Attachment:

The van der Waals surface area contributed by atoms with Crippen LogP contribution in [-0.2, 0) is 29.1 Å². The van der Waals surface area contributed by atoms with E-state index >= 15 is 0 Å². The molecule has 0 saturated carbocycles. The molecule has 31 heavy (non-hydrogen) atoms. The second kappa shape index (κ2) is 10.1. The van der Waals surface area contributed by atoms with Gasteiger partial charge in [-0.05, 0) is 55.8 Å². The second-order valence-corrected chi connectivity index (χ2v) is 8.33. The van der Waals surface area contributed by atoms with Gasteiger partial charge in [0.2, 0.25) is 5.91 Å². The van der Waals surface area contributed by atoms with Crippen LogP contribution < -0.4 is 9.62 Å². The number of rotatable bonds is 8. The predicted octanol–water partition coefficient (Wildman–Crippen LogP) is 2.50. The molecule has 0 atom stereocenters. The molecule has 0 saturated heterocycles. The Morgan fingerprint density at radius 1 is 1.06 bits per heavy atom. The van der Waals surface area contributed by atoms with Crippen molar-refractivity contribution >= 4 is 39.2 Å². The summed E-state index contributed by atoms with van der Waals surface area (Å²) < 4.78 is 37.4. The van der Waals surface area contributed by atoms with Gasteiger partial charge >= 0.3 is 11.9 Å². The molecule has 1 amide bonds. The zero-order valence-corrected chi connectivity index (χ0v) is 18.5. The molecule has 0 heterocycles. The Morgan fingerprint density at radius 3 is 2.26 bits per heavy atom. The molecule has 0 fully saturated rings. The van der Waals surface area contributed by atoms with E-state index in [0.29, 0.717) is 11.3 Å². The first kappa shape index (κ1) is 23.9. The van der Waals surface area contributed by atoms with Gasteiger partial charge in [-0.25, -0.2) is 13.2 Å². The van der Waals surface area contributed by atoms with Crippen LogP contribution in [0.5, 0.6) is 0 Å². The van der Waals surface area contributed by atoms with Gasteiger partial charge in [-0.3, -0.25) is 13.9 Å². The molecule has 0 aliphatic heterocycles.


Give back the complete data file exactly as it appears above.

The van der Waals surface area contributed by atoms with Crippen LogP contribution in [-0.2, 0) is 29.1 Å². The van der Waals surface area contributed by atoms with E-state index >= 15 is 0 Å². The molecule has 0 saturated carbocycles. The molecule has 31 heavy (non-hydrogen) atoms. The second kappa shape index (κ2) is 10.1. The van der Waals surface area contributed by atoms with Gasteiger partial charge in [-0.05, 0) is 55.8 Å². The second-order valence-corrected chi connectivity index (χ2v) is 8.33. The van der Waals surface area contributed by atoms with Gasteiger partial charge in [0.2, 0.25) is 5.91 Å². The van der Waals surface area contributed by atoms with Crippen LogP contribution < -0.4 is 9.62 Å². The number of rotatable bonds is 8. The predicted octanol–water partition coefficient (Wildman–Crippen LogP) is 2.50. The molecule has 0 atom stereocenters. The molecule has 0 saturated heterocycles. The Morgan fingerprint density at radius 1 is 1.06 bits per heavy atom. The van der Waals surface area contributed by atoms with Crippen molar-refractivity contribution >= 4 is 39.2 Å². The summed E-state index contributed by atoms with van der Waals surface area (Å²) < 4.78 is 37.4. The van der Waals surface area contributed by atoms with Gasteiger partial charge >= 0.3 is 11.9 Å². The molecule has 1 amide bonds. The zero-order valence-corrected chi connectivity index (χ0v) is 18.5. The molecule has 0 heterocycles. The Morgan fingerprint density at radius 3 is 2.26 bits per heavy atom. The molecule has 0 fully saturated rings. The van der Waals surface area contributed by atoms with E-state index in [0.29, 0.717) is 11.3 Å². The first kappa shape index (κ1) is 23.9. The van der Waals surface area contributed by atoms with Gasteiger partial charge in [-0.25, -0.2) is 13.2 Å². The van der Waals surface area contributed by atoms with Crippen LogP contribution in [0.5, 0.6) is 0 Å². The van der Waals surface area contributed by atoms with Gasteiger partial charge in [-0.3, -0.25) is 13.9 Å². The molecule has 0 aliphatic heterocycles.